Let A and B be two vectors in 3 dimensions.
Here seems to be the current treatment of the matter in Calculus textbooks:
If A = <x1, y1, z1> and B = <x2, y2, z2>, then the dot product is defined to be x1x2 + y1y2 + z1z2. Then, the distributive property and a few other useful properties are proven from the definition of the dot product. Next, a triangle consisting of sides A, B, and A-B is constructed. The law of cosines is applied to the angle between A and B. This finally yields the formula for calculating the cosine of that angle.
What I'm asking is basically, is there a rigorous definition of angles? Because, as you can see, the angle between A and B in the above discussion is just sort of taken to be a "de facto" entity.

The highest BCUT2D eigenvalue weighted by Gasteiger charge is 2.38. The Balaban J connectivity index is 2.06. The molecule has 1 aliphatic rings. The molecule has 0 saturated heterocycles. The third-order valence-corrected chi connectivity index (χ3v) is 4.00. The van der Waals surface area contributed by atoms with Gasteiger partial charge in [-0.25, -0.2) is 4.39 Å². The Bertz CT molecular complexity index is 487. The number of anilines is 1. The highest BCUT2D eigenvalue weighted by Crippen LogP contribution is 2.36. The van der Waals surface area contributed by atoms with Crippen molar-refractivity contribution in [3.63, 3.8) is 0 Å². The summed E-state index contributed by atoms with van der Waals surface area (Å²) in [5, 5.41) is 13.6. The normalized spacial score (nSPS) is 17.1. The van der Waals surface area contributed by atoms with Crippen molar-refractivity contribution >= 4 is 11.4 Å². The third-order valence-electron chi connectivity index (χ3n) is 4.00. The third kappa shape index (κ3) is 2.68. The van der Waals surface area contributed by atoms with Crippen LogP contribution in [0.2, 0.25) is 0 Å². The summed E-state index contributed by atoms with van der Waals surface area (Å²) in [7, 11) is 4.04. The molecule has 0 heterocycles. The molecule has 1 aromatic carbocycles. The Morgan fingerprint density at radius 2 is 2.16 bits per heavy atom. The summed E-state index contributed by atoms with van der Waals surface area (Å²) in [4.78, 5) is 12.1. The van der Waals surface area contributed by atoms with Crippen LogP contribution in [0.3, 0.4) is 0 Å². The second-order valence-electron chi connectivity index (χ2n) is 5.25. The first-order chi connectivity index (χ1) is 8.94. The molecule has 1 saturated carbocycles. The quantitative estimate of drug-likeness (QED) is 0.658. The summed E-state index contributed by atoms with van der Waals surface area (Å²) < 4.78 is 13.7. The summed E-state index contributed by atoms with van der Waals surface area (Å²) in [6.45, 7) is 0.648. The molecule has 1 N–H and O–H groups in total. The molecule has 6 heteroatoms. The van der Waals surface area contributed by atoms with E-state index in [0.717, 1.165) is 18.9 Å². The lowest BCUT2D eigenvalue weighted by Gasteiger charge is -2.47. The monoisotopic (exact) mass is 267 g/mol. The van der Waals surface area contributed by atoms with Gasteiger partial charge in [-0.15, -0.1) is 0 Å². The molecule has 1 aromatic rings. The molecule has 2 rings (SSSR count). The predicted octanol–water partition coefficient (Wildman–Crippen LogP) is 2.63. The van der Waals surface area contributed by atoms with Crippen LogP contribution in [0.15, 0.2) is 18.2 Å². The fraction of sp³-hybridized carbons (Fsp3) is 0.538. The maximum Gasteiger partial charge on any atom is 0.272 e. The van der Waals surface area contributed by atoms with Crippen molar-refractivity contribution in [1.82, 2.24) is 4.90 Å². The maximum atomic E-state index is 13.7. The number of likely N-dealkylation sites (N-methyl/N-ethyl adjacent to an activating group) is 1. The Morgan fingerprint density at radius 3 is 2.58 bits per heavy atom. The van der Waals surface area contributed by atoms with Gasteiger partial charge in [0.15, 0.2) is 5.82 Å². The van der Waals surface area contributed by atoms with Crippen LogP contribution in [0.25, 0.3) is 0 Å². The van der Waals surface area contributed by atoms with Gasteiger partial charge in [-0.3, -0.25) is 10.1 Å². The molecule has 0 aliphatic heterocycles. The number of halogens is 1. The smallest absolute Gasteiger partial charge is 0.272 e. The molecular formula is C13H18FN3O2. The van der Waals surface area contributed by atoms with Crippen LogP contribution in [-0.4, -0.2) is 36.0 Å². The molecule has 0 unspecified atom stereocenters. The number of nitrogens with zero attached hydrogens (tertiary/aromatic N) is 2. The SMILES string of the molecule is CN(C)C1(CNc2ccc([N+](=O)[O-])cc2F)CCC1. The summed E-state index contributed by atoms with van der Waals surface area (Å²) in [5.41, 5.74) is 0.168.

I've imagined that one can use the differential equation y" + y = 0 to define the sine and cosine functions, prove the Pythagorean identity, and finally show that sine and cosine parametrize the unit circle. Once the unit circle is parametrized, I figure one can define angles between lines based on where they intersect the unit circle. Is there a simpler way to define angles? Or is that why all these introductory textbooks don't provide definitions?